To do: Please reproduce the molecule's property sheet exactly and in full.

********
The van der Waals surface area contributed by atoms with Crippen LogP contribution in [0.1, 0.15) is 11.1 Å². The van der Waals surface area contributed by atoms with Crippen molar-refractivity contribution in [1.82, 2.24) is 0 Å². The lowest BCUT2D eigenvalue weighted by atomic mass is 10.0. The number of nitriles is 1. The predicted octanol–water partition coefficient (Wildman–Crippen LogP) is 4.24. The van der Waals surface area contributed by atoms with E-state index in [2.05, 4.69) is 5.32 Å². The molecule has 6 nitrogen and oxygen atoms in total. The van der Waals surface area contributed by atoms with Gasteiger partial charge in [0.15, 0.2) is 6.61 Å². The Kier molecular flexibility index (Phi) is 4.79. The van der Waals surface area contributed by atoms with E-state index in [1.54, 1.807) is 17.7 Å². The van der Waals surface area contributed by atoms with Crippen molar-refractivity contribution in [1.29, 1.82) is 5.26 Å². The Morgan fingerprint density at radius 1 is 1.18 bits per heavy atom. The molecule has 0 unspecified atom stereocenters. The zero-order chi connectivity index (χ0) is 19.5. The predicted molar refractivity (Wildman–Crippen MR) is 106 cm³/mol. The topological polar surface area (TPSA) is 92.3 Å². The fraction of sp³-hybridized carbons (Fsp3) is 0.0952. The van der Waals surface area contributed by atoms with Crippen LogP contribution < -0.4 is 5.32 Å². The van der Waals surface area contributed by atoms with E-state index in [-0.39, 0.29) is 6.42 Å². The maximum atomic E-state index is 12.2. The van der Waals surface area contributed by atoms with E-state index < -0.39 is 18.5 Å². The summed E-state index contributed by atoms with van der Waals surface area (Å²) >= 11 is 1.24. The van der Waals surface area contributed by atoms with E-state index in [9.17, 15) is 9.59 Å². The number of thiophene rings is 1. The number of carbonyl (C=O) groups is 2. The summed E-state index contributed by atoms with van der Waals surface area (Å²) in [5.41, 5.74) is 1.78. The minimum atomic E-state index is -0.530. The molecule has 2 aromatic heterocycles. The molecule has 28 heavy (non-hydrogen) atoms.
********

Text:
The van der Waals surface area contributed by atoms with Crippen LogP contribution in [0.1, 0.15) is 11.1 Å². The van der Waals surface area contributed by atoms with Crippen molar-refractivity contribution in [1.82, 2.24) is 0 Å². The lowest BCUT2D eigenvalue weighted by atomic mass is 10.0. The number of nitriles is 1. The predicted octanol–water partition coefficient (Wildman–Crippen LogP) is 4.24. The van der Waals surface area contributed by atoms with E-state index in [2.05, 4.69) is 5.32 Å². The molecule has 6 nitrogen and oxygen atoms in total. The van der Waals surface area contributed by atoms with Gasteiger partial charge in [0.15, 0.2) is 6.61 Å². The Kier molecular flexibility index (Phi) is 4.79. The van der Waals surface area contributed by atoms with E-state index in [1.54, 1.807) is 17.7 Å². The van der Waals surface area contributed by atoms with Crippen molar-refractivity contribution in [1.29, 1.82) is 5.26 Å². The Morgan fingerprint density at radius 1 is 1.18 bits per heavy atom. The molecule has 0 unspecified atom stereocenters. The zero-order chi connectivity index (χ0) is 19.5. The predicted molar refractivity (Wildman–Crippen MR) is 106 cm³/mol. The topological polar surface area (TPSA) is 92.3 Å². The fraction of sp³-hybridized carbons (Fsp3) is 0.0952. The van der Waals surface area contributed by atoms with Crippen LogP contribution < -0.4 is 5.32 Å². The van der Waals surface area contributed by atoms with E-state index in [-0.39, 0.29) is 6.42 Å². The maximum atomic E-state index is 12.2. The van der Waals surface area contributed by atoms with E-state index < -0.39 is 18.5 Å². The summed E-state index contributed by atoms with van der Waals surface area (Å²) >= 11 is 1.24. The van der Waals surface area contributed by atoms with E-state index in [9.17, 15) is 9.59 Å². The number of thiophene rings is 1. The number of carbonyl (C=O) groups is 2. The summed E-state index contributed by atoms with van der Waals surface area (Å²) in [5.41, 5.74) is 1.78. The minimum atomic E-state index is -0.530. The molecule has 2 aromatic heterocycles. The molecule has 28 heavy (non-hydrogen) atoms.